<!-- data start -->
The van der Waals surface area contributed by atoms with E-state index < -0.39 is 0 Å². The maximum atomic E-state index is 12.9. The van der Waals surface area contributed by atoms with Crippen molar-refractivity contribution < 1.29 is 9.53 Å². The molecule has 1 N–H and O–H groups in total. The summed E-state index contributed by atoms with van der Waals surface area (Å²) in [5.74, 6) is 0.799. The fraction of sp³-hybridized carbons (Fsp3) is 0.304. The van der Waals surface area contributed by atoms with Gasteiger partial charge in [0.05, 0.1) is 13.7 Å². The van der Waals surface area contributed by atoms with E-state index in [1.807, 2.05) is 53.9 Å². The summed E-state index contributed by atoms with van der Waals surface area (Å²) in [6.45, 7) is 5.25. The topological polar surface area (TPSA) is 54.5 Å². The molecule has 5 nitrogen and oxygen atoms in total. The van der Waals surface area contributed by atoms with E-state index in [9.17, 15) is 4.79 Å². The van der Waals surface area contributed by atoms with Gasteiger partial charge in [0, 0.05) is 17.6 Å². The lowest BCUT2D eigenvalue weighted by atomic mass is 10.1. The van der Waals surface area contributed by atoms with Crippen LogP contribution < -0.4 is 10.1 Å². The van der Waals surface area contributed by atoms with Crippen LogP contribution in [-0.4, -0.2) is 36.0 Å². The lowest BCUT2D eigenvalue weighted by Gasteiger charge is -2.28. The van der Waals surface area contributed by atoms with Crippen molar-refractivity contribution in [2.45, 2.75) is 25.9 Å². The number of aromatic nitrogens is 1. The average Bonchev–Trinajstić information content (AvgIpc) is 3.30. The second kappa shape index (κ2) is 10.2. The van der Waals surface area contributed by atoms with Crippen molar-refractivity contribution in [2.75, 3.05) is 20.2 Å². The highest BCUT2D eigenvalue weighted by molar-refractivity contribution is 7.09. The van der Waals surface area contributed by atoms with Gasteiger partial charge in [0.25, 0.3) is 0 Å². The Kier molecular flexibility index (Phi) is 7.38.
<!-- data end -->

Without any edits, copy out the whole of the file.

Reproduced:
The van der Waals surface area contributed by atoms with E-state index < -0.39 is 0 Å². The maximum atomic E-state index is 12.9. The van der Waals surface area contributed by atoms with Crippen molar-refractivity contribution < 1.29 is 9.53 Å². The molecule has 1 N–H and O–H groups in total. The summed E-state index contributed by atoms with van der Waals surface area (Å²) in [5.74, 6) is 0.799. The fraction of sp³-hybridized carbons (Fsp3) is 0.304. The van der Waals surface area contributed by atoms with Gasteiger partial charge in [0.05, 0.1) is 13.7 Å². The van der Waals surface area contributed by atoms with E-state index in [1.807, 2.05) is 53.9 Å². The summed E-state index contributed by atoms with van der Waals surface area (Å²) in [6.45, 7) is 5.25. The topological polar surface area (TPSA) is 54.5 Å². The molecule has 5 nitrogen and oxygen atoms in total. The van der Waals surface area contributed by atoms with E-state index in [9.17, 15) is 4.79 Å². The van der Waals surface area contributed by atoms with Gasteiger partial charge in [0, 0.05) is 17.6 Å². The lowest BCUT2D eigenvalue weighted by atomic mass is 10.1. The van der Waals surface area contributed by atoms with Crippen LogP contribution < -0.4 is 10.1 Å². The van der Waals surface area contributed by atoms with Crippen LogP contribution in [-0.4, -0.2) is 36.0 Å². The lowest BCUT2D eigenvalue weighted by Gasteiger charge is -2.28. The van der Waals surface area contributed by atoms with Crippen molar-refractivity contribution in [2.45, 2.75) is 25.9 Å². The number of aromatic nitrogens is 1. The average Bonchev–Trinajstić information content (AvgIpc) is 3.30. The second kappa shape index (κ2) is 10.2. The van der Waals surface area contributed by atoms with Crippen molar-refractivity contribution in [2.75, 3.05) is 20.2 Å². The highest BCUT2D eigenvalue weighted by molar-refractivity contribution is 7.09. The van der Waals surface area contributed by atoms with Gasteiger partial charge in [0.25, 0.3) is 0 Å². The Kier molecular flexibility index (Phi) is 7.38.